While there is upward pressure on market rates in 2022, it's not coming from higher net supply. In fact, lower net supply can help to richen government bonds. On top of that, we should see flatter curves over the whole of 2022. We also anticipate some upward pressure on USD Libor. And we expect an overshoot in the spread from eurozone to US rates vs equilibrium.There are three factors that should contribute to some widening pressure for US swap spreads.
First, there should be less net supply pressure as we progress through 2022, at least versus 2021. Even when we take account of the end of Federal Reserve buying, there is a reduction in overall net supply pressure, to the tune of $0.5t. This should help to richen government bonds in a relative sense.
Second, as the Fed hikes rates later in 2022 there should be a clear flattening pressure right along the curve. A flatter curve typically correlates with wider swap spreads on the theory that extensions provide less compensation for spread product, so there is pressure for wider spreads to compensate.
Third, credit conditions are expected to tighten as we progress through 2022. This, in all probability, will place upward pressure on USD Libor rates, reflecting higher required rate prints on financial commercial paper issuance. This should be reflected in upward pressure right along the USD Libor curve.
This also correlates with upward pressure on 3-month USD Libor rates versus 3-month SOFR as we progress through 2022.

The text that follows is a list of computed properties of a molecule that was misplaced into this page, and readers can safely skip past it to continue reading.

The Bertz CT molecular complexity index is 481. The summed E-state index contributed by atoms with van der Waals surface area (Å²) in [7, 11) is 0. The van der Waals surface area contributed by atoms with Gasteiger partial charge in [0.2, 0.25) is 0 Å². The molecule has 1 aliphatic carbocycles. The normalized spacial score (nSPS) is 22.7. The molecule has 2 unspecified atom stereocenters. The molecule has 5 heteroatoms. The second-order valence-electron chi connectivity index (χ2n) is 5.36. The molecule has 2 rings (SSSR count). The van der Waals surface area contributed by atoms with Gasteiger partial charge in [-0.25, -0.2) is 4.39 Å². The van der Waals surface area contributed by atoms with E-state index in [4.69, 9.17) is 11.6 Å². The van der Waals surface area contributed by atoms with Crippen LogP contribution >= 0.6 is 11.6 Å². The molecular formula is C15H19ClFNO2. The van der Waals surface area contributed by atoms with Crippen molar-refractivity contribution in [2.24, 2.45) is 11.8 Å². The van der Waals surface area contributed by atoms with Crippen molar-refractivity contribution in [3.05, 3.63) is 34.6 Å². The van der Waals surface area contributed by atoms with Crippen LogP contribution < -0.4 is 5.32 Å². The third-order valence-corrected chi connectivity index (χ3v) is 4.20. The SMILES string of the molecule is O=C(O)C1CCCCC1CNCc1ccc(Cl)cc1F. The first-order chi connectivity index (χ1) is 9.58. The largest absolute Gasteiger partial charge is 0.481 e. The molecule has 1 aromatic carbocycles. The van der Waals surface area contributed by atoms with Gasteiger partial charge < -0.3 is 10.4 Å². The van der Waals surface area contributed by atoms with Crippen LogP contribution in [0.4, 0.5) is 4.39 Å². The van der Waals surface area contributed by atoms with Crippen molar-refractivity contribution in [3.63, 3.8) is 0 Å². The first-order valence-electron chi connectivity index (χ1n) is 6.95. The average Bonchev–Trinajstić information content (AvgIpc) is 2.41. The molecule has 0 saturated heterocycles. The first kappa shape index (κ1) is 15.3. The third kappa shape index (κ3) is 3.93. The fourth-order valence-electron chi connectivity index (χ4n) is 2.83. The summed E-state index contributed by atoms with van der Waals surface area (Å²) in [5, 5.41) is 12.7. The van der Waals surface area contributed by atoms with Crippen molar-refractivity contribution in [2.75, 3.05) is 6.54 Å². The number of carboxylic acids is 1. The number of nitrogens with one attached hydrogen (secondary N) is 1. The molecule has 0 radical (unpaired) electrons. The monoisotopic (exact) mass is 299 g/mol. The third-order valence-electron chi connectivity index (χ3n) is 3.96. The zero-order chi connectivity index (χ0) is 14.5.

Swap spreads aren’t necessarily the area where one would expect central bank tightening expectations to be the most clearly priced in. In theory, this leaves them free to reflect the usual technical factors that normally affect the differential between swap rates and government bonds. This is only true up to a point.
The reduction in ECB excess liquidity should strengthen expectations of wider Euribor-OIS spreads. This could in theory be offset by the cheapening of government bonds as year-end distortions ease and as the ECB tapers its purchase programmes.
In reality, we expect bond scarcity to remain largely prevalent throughout 2022 with no meaningful ability to impact swap spreads with a durable effect, save for a knee-jerk cheapening in early January as bank balance sheet constraints ease.
Investors' hedging behaviour will gain in importance as 2022 progresses. Bond scarcity has boosted the directionality of short-end swap spreads (widening on greater hike expectations) and we expect this dynamic to progressively spread to longer tenors as borrowers increasingly see the appeal of fixings their liabilities.
This factor is the hardest to quantify as it mostly depends on whether and when the reality of higher rates dawns on market participants but, as the year progresses, we expect the consensus to move in that direction, keeping swap spreads at wider levels than in the past year.
Room should be made for hikes through 2022, with the US 10yr pivoting higher first in the first quarter. The current spread from the Euro 10yr to the US 10yr is 145bp. We expect this to stretch to 175bp as the US macro story and forward rate hike narrative leads the eurozone one.
From the second quarter, front end rates in both the US and eurozone should come under upward pressure, re-flattening curves. As this will be led by the US 2yr, its spread versus the eurozone 2yr should come under widening pressure. The current eurozone to US 2yr spread is 120bp. We can see this stretching to the 200bp area.
Both the 2yr and 10yr spreads between the eurozone and the US will find a more natural equilibrium in the 150bp area, which by extension points to the above widening targets as overshoots. This 150bp valuation is not overly stretched as we'd continue to identify a buying/receiving pressure on US rates reflecting their relative elevation versus comparables.
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